Australia could be sitting on more than 1,000tn cubic feet of untapped shale gas, but effective environmental regulations and a fall in costs are needed before this resource can be fully exploited, according to a new report from the Australian Council of Learned Academies, Engineering Energy: Unconventional Gas Production. The report found that while Australia had huge deposits of gas, it would “not be cheap gas in most circumstances” and would have a slightly higher rate of carbon emissions than standard gas, albeit significantly less than coal-fired power. The report states that shale gas infrastructure costs in Australia will be double that of the U.S., where the industry is relatively mature, and will require a high price to make it profitable.
Bulgaria’s new Environment Minister, Iskra Mihaylova, has suggested that the moratorium on shale gas drilling is an impediment triggered by public mistrust of Bulgarian and EU laws. Mihaylova pointed out that Bulgaria had good environmental legislation and could well afford to launch shale gas exploration which would identify where the technology posed environmental and health risks, after which the people would be free to say “no” to the concrete project, instead of an all-out moratorium.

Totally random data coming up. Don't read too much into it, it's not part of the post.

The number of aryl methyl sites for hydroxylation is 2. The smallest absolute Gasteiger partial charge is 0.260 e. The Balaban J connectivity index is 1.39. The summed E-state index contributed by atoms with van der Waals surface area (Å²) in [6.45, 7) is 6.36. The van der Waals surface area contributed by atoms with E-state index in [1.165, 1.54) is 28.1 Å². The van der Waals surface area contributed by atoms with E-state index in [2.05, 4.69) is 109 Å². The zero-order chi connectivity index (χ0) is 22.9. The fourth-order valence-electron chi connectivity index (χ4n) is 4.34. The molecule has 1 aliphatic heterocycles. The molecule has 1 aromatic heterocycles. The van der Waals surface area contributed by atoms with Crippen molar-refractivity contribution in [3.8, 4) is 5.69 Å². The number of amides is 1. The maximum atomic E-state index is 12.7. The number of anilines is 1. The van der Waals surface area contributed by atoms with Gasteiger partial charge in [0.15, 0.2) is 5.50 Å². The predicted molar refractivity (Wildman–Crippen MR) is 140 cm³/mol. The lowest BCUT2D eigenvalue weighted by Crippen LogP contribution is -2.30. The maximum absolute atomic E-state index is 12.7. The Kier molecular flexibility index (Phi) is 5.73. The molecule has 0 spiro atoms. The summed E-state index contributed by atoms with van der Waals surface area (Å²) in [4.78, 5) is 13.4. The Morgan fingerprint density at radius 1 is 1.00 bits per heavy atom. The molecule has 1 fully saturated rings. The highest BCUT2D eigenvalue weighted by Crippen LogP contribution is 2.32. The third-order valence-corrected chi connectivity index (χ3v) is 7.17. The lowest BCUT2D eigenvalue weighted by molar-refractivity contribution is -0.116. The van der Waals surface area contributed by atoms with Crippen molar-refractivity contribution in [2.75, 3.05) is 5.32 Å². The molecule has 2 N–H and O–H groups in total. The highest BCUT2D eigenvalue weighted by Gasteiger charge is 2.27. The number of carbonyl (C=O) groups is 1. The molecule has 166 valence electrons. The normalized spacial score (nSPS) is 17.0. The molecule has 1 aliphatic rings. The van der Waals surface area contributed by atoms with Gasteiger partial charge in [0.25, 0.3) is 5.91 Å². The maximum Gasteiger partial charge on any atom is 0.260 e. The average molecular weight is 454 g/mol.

An opposition party says the Quebec government has quietly approved hydraulic fracturing on Anticosti, warning that the picturesque island packed with four-legged wildlife will be “devastated” when oil drill rigs arrive and begin exploration work in earnest. The large island is home to just 280 people but thousands of deer, drawing hundreds of hunters every year to its remote location in the Gulf of St. Lawrence. Three companies – Junex Inc., Pétrolia Inc. and Corridor Resources Inc. have done initial exploratory work on Anticosti. The estimated oil initially in place is about 40 million barrels. Québec Solidaire pointed Wednesday to a water protection regulation published May 29 in Quebec’s Gazette Officielle, the publication through which the government releases official decisions. The regulation under the environment quality act states that “the fracturing of a well intended for exploration for, or the production of, petroleum or natural gas is prohibited less than 400 meters below the base of an aquifer.”